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How to Hire Part-Time Employees in 7 Steps

Gavin Oxley07 Jul 2021

How to Hire Part-Time Employees in 7 Steps

The current job market is competitive, making it more difficult for employers to attract and hire the best, most qualified individuals. Understanding what tools are available and the general hiring process can give you the opportunity to offer opportunities and benefits that will make your job offer stand out. In this article, we’ll walk you through what could separate you from the competition. 

As most part-time employees are usually offered no benefits, you can stand out from the competition by offering an affordable option to all your workers. Mira offers a care membership that only costs $45 per month, per employee, and provides access to affordable urgent care visits, up to 80% off prescription prices, and same-day lab testing. Learn more through our employer portal!

7 Steps to Hiring Part-time Employees

Hiring part-time employees continues to become more challenging due to new laws and the competitive nature of attracting talent in a very tough job market for employers. Ensuring that you know what you have to do during an application, interview, and hiring process as well as knowing what you should do to attract the best candidates is the key to long-term sustainability in your market.

Here are the seven steps to hiring part-time employees that will help you do it the right way:

  1. Research the Hiring Laws and Requirements
  2. Write Down What You Want in an Employee
  3. Post Your Job Description & Get Applicants
  4. Hold an Effective Interview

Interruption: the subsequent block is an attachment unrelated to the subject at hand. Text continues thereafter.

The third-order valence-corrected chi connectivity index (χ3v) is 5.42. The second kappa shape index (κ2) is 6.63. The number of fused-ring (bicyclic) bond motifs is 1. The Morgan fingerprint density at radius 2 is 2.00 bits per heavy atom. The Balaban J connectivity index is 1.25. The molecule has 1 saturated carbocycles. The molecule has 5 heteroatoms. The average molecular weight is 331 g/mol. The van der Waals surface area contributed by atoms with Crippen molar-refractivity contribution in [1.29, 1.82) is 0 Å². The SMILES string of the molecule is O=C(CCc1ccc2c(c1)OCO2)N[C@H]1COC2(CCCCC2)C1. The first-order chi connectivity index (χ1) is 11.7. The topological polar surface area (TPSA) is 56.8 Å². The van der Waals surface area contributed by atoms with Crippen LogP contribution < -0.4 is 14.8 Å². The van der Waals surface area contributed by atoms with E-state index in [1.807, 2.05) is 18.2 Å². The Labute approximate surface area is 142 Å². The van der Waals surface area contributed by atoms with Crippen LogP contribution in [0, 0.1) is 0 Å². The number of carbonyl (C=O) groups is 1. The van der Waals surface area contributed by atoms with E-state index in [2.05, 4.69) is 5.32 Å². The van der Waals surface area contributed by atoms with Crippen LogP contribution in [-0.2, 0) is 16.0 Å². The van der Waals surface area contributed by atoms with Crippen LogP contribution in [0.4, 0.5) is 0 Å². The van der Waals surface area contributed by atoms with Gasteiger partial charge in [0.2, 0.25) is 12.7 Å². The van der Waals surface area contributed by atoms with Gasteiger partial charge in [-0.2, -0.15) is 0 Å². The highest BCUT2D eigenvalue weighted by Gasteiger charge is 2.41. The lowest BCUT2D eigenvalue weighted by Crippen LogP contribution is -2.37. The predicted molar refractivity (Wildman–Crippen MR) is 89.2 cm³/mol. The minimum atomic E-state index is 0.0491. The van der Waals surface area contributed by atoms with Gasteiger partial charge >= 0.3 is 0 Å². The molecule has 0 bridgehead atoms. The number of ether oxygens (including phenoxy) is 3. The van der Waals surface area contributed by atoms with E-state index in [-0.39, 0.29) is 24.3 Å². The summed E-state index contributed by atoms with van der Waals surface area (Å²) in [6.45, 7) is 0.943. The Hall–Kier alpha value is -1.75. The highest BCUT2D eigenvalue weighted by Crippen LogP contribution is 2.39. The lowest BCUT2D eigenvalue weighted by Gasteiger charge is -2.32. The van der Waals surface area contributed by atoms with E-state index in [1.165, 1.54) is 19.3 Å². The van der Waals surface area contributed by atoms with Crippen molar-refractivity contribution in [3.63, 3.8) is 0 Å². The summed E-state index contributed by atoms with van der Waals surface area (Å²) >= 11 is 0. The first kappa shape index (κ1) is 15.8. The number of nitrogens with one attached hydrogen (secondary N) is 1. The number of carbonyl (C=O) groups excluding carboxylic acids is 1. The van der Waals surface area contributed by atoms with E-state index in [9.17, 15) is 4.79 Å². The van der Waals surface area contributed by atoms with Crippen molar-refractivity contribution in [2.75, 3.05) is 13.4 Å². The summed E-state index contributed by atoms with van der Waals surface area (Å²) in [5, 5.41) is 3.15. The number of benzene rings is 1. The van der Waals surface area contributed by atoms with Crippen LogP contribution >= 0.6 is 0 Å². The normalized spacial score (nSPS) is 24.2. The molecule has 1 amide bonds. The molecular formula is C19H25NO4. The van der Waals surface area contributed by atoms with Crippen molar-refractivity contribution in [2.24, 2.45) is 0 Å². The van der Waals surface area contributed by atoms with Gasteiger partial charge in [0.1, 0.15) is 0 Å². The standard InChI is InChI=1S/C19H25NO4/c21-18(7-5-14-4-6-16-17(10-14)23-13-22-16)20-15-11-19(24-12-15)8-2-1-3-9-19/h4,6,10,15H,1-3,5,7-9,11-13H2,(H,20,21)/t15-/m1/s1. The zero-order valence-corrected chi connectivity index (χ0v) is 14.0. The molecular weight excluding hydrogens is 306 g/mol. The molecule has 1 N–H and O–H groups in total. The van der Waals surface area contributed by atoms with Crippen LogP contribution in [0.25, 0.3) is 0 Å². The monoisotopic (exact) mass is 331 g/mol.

5. Offer Competitive Pay
  6. Offer Benefits, if Possible

1. Research the Hiring Laws & Requirements for Part-Time Employment

Before beginning the hiring process for part-time employees, it is important to understand federal and state hiring laws. The Department of Labor (DOL) under the Fair Labor Standards Act (FLSA) does not define what a part-time employee is and instead leaves that up to the business to decide. However, there are plenty of laws and rules and some part-time generalities to be aware of to make sure that you understand what you’re hiring and that you protect your business.

The Affordable Care Act (ACA), for example, states that part-time employees are generally those who work less than 30 hours per week and full-time employees as those who work 30-40 hours per week or more than 130 hours per month. There is no legal hourly designation and the divide is generally determined by the employer.

Furthermore, employers should be aware of other employment requirements under the FLSA. The FLSA outlines laws and regulations focused around but not limited to minimum wage, overtime, hours worked, recordkeeping, and child labor. These regulations are applicable to all employment statuses, including part-time employment. The image below shows the general topics covered under the FLSA.

Minimum Wage

Current federal minimum wage standards state that adult workers are to make no less than $7.25 per hour and the minimum age for youth workers is no less than $4.25 per hour. States hold the right to adjust the minimum wage, but the adjusted minimum wages may not go below the federal standards.

One exception to this rule is employees who are tipped. If an employee is tipped more than $30 within one month, the minimum required pay is $2.13 per hour.

Employers are not allowed to dismiss workers who earn the adult minimum wage in order to substitute youth workers and pay them less. Additionally, the FLSA prohibits employers from differentiating pay between men and women who perform the same job requiring the same amount of skill. 

The FLSA also does not require employers to pay wages in all circumstances including:

  • Vacation/Holiday Pay or Premium Pay
  • Sick Pay
  • Severance Pay
  • Raises or Fringe Benefits
  • Immediate Pay of Final Wages to Fired Employees

The basic wage standards of the FLSA also do not require employers to offer meal/rest breaks, vacation/holiday, or notice or reason for termination.